Safety Net: Welfare and Social Security, 1929-1979

By Blanche D. Coll | Go to book overview

5
An Orphan Program

LITTLE NOTICED during the framing of the Social Security Act, more or less slipped in to round things out, then funded on a less comprehensive basis than Old Age Assistance or Aid to the Blind, the program for Aid to Dependent Children continued in relative obscurity during the shakedown years when support for the elderly emerged as the dominant issue. The Social Security Board agreed with the BPA that excessive attention to the needs of the aged led to disregard of the needs of children. The observation was true as far as it went. If most of the available money went to the aged, funds to care for the many needy children would be insufficient. But the root of the matter lay elsewhere. Unlike the aged, children did not vote, held no property, and made but trifling purchases. Children could not, on their own, form a powerful competing constituency.

In the overwhelming number of cases, a child had one or two adults responsible for his or her support, adults who, if unemployed, were eligible for unemployment compensation or public works jobs. ADC was designed to cover the unusual cases--according to the act, children "deprived of parental support or care by reason of the death, continued absence from the home, or physical or mental incapacity of a parent." To be sure, this special group of children had some adult backing--women's organizations, child welfare agencies, and on the federal level, the Children's Bureau. But compared with the old folks lobby, this was minuscule.1

-103-

Notes for this page

Add a new note
If you are trying to select text to create highlights or citations, remember that you must now click or tap on the first word, and then click or tap on the last word.
One moment ...
Default project is now your active project.
Project items

Items saved from this book

This book has been saved
Highlights (0)
Some of your highlights are legacy items.

Highlights saved before July 30, 2012 will not be displayed on their respective source pages.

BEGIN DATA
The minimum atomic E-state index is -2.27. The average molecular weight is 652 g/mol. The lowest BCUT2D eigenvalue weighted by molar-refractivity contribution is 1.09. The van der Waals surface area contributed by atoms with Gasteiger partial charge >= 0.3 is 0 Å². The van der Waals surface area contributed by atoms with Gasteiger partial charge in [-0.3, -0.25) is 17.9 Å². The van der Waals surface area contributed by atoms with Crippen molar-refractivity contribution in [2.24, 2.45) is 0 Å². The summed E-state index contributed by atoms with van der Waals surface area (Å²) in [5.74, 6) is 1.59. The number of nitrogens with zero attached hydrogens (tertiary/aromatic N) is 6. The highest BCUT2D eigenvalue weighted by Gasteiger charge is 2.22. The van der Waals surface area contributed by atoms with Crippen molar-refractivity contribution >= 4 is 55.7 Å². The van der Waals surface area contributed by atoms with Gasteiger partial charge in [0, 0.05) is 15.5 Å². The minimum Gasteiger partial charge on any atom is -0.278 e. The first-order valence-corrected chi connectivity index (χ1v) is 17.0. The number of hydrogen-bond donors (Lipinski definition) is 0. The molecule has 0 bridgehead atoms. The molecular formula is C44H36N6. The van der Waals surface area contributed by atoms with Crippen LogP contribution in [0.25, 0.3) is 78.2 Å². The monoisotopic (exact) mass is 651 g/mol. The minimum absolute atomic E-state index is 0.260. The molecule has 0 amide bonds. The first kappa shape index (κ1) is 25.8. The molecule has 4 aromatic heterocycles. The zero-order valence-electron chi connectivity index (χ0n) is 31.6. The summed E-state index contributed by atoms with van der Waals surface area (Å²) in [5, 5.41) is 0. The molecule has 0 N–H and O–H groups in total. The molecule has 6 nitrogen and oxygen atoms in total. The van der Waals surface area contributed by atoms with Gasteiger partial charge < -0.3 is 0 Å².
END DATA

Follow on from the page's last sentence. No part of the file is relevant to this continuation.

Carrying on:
You can easily re-create the highlights by opening the book page or article, selecting the text, and clicking “Highlight.”

Citations (0)
Some of your citations are legacy items.

Any citation created before July 30, 2012 will labeled as a “Cited page.” New citations will be saved as cited passages, pages or articles.

We also added the ability to view new citations from your projects or the book or article where you created them.

Notes (0)
Bookmarks (0)

You have no saved items from this book

Project items include:
  • Saved book/article
  • Highlights
  • Quotes/citations
  • Notes
  • Bookmarks
Notes
Cite this page

Cited page

Style
Citations are available only to our active members.
Buy instant access to cite pages or passages in MLA, APA and Chicago citation styles.

(Einhorn, 1992, p. 25)

(Einhorn 25)

1. Lois J. Einhorn, Abraham Lincoln, the Orator: Penetrating the Lincoln Legend (Westport, CT: Greenwood Press, 1992), 25, http://www.questia.com/read/27419298.

Cited page

Bookmark this page
Safety Net: Welfare and Social Security, 1929-1979
Table of contents

Table of contents

  • Title Page iii
  • Contents vii
  • Acknowledgments ix
  • 1 - This Business of Relief 1
  • 2 - From the Cradle to the Grave 34
  • 3 - Planning Welfare Programs 54
  • 4 - The Unsettling Question 80
  • 5 - An Orphan Program 103
  • 6 - The Main Stem 124
  • 7 - The Safety Net 149
  • 8 - The Welfare Mess 176
  • 9 - More Than a Salvage Operation 205
  • 10 - Workfare 239
  • 11 - Welfare Reform 257
  • 12 - To End Welfare as We Know it 277
  • Notes 289
  • Bibliography 319
  • Index 331
  • About the Author 348
Settings

Settings

Typeface
Text size Smaller Larger Reset View mode
Search within

Search within this book

Look up

Look up a word

  • Dictionary
  • Thesaurus
Please submit a word or phrase above.
Print this page

Print this page

Why can't I print more than one page at a time?

Help
Full screen
/ 354

matching results for page

    Questia reader help

    How to highlight and cite specific passages

    1. Click or tap the first word you want to select.
    2. Click or tap the last word you want to select, and you’ll see everything in between get selected.
    3. You’ll then get a menu of options like creating a highlight or a citation from that passage of text.

    OK, got it!

    Cited passage

    Style
    Citations are available only to our active members.
    Buy instant access to cite pages or passages in MLA, APA and Chicago citation styles.

    "Portraying himself as an honest, ordinary person helped Lincoln identify with his audiences." (Einhorn, 1992, p. 25).

    "Portraying himself as an honest, ordinary person helped Lincoln identify with his audiences." (Einhorn 25)

    "Portraying himself as an honest, ordinary person helped Lincoln identify with his audiences."1

    1. Lois J. Einhorn, Abraham Lincoln, the Orator: Penetrating the Lincoln Legend (Westport, CT: Greenwood Press, 1992), 25, http://www.questia.com/read/27419298.

    Cited passage

    Thanks for trying Questia!

    Please continue trying out our research tools, but please note, full functionality is available only to our active members.

    Your work will be lost once you leave this Web page.

    Buy instant access to save your work.

    Already a member? Log in now.

    Oops!

    An unknown error has occurred. Please click the button below to reload the page. If the problem persists, please try again in a little while.